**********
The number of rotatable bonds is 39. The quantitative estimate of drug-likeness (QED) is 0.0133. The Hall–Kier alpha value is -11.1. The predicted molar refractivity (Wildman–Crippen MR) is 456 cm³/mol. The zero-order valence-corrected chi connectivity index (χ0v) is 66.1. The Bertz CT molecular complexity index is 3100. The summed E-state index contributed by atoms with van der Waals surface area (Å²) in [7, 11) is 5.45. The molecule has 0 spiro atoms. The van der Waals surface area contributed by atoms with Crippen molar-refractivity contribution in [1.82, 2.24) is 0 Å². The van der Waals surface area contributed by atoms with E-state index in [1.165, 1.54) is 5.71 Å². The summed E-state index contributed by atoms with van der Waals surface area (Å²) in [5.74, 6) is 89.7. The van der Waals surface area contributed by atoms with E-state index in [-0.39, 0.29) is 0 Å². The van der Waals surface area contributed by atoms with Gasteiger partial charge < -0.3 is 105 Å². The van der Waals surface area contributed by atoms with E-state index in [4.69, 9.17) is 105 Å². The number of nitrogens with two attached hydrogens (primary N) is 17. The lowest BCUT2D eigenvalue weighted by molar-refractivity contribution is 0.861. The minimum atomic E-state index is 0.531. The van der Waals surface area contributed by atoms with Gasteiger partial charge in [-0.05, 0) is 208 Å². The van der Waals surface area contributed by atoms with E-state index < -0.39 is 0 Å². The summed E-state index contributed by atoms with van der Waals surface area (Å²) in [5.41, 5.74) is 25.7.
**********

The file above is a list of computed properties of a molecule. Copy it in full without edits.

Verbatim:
The number of rotatable bonds is 39. The quantitative estimate of drug-likeness (QED) is 0.0133. The Hall–Kier alpha value is -11.1. The predicted molar refractivity (Wildman–Crippen MR) is 456 cm³/mol. The zero-order valence-corrected chi connectivity index (χ0v) is 66.1. The Bertz CT molecular complexity index is 3100. The summed E-state index contributed by atoms with van der Waals surface area (Å²) in [7, 11) is 5.45. The molecule has 0 spiro atoms. The van der Waals surface area contributed by atoms with Crippen molar-refractivity contribution in [1.82, 2.24) is 0 Å². The van der Waals surface area contributed by atoms with E-state index in [1.165, 1.54) is 5.71 Å². The summed E-state index contributed by atoms with van der Waals surface area (Å²) in [5.74, 6) is 89.7. The van der Waals surface area contributed by atoms with E-state index in [-0.39, 0.29) is 0 Å². The van der Waals surface area contributed by atoms with Gasteiger partial charge < -0.3 is 105 Å². The van der Waals surface area contributed by atoms with E-state index in [4.69, 9.17) is 105 Å². The number of nitrogens with two attached hydrogens (primary N) is 17. The lowest BCUT2D eigenvalue weighted by molar-refractivity contribution is 0.861. The minimum atomic E-state index is 0.531. The van der Waals surface area contributed by atoms with Gasteiger partial charge in [-0.05, 0) is 208 Å². The van der Waals surface area contributed by atoms with E-state index < -0.39 is 0 Å². The summed E-state index contributed by atoms with van der Waals surface area (Å²) in [5.41, 5.74) is 25.7.